You’ve chosen your tripod and you’ve purchased a good quality one. Solid but not to heavy (always a compromise). If you haven’t you can find some good ones here Tripod for Camera And when choosing a tripod think about the type of photography you’ll be doing and allow for those big telephoto lenses for sports or wildlife photography.
All camera tripods tend to be quite simple to operate and it takes only a few minutes to become accustomed with all the controls and settings. But do you actually use one and what camera settings should you consider?
Shooting on a high shutter speed is great for hand held shots but if you have a tripod, the need for speed is reduced. And you want as low an ISO setting as possible. Obviously there’s a trade-off depending upon if the subject is moving and/or moving quickly.
When taking night shots or low light shots, lower ISO numbers reduce the time the shutter is open and produce higher quality images.
Not to High
Opening the tripod all the way up is not always necessary or ideal. When the tripod is at its maximum, that’s when it’s at its least stable. So only open the tripod up as far as you have to. Lower means more stable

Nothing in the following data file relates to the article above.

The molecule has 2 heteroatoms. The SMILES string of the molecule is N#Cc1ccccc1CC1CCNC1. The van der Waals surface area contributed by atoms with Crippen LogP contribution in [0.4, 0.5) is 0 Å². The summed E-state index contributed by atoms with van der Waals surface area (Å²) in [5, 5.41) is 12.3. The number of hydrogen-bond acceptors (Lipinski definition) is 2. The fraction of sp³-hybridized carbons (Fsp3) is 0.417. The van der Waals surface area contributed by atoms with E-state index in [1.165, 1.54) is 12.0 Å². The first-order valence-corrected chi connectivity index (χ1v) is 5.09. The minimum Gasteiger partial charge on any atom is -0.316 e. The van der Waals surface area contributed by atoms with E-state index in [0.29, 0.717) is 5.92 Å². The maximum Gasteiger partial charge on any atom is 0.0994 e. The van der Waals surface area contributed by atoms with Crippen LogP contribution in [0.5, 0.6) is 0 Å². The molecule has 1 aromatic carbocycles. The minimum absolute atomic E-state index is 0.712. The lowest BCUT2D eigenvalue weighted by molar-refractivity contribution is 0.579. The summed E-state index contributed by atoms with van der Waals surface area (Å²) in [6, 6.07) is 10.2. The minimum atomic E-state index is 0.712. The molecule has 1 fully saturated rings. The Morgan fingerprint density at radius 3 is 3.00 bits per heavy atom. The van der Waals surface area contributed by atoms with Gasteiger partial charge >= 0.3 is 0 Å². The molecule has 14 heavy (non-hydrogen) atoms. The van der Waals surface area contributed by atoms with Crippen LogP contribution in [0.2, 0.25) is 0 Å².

Ideally a remote shutter release is the way to go, they’re not too expensive these days. Failing that there mechanical shutter releases that press the shutter release button for you while not introducing any camera vibration.
If don’t have or have forgotten the shutter release device then you’ll have to press the camera’s button manually. Not idea as that will introduce a slight shake. The way to deal with this is put the camera into a delay (normally used for selfies). This one or two second delay in taking the shot means that any vibration introduced has gone once the picture is taken.
When the camera is on a tripod there shouldn’t be any vibration. But if there is the camera’s stabilization tries to compensate. Which itself, introduces a tiny vibration.
So when the camera’s on a tripod, turn off image stabilization – you don’t need it.
Lock the Mirror
If you have an SLR (more properly a dSLR, these days). Then you camera will have a mirror. As you take a shot the mirror flipping up, despite the damping added by the camera manufacturer, it will introduce a small vibration. And you want to avoid that.
Fortunately most SLR cameras will allow you to lock the mirror up so that only the shutter moves as the photo is taken.